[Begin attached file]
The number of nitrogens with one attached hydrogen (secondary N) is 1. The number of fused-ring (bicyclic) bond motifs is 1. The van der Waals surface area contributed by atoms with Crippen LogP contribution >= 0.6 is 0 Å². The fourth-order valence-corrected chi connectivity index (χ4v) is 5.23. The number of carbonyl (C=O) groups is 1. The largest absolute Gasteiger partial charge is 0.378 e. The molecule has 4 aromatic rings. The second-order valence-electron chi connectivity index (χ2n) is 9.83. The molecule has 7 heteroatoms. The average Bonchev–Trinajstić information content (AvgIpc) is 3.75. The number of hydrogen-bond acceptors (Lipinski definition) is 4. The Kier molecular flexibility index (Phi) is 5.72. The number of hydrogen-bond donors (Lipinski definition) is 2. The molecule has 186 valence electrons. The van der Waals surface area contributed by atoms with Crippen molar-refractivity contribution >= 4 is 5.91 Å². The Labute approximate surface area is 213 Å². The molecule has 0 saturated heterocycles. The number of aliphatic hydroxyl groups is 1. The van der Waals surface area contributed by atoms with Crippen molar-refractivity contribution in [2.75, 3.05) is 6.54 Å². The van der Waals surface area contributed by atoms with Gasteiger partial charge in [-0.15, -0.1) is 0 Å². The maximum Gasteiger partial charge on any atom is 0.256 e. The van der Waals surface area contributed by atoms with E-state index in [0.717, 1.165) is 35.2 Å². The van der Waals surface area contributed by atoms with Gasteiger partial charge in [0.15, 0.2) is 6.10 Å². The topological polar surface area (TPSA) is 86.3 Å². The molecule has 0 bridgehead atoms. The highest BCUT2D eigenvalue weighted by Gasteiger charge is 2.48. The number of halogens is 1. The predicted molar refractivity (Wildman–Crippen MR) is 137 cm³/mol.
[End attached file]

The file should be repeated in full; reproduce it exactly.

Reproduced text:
The number of nitrogens with one attached hydrogen (secondary N) is 1. The number of fused-ring (bicyclic) bond motifs is 1. The van der Waals surface area contributed by atoms with Crippen LogP contribution >= 0.6 is 0 Å². The fourth-order valence-corrected chi connectivity index (χ4v) is 5.23. The number of carbonyl (C=O) groups is 1. The largest absolute Gasteiger partial charge is 0.378 e. The molecule has 4 aromatic rings. The second-order valence-electron chi connectivity index (χ2n) is 9.83. The molecule has 7 heteroatoms. The average Bonchev–Trinajstić information content (AvgIpc) is 3.75. The number of hydrogen-bond acceptors (Lipinski definition) is 4. The Kier molecular flexibility index (Phi) is 5.72. The number of hydrogen-bond donors (Lipinski definition) is 2. The molecule has 186 valence electrons. The van der Waals surface area contributed by atoms with Crippen molar-refractivity contribution >= 4 is 5.91 Å². The Labute approximate surface area is 213 Å². The molecule has 0 saturated heterocycles. The number of aliphatic hydroxyl groups is 1. The van der Waals surface area contributed by atoms with Crippen molar-refractivity contribution in [2.75, 3.05) is 6.54 Å². The van der Waals surface area contributed by atoms with Gasteiger partial charge in [-0.15, -0.1) is 0 Å². The maximum Gasteiger partial charge on any atom is 0.256 e. The van der Waals surface area contributed by atoms with E-state index in [0.717, 1.165) is 35.2 Å². The van der Waals surface area contributed by atoms with Gasteiger partial charge in [0.15, 0.2) is 6.10 Å². The topological polar surface area (TPSA) is 86.3 Å². The molecule has 0 bridgehead atoms. The highest BCUT2D eigenvalue weighted by Gasteiger charge is 2.48. The number of halogens is 1. The predicted molar refractivity (Wildman–Crippen MR) is 137 cm³/mol.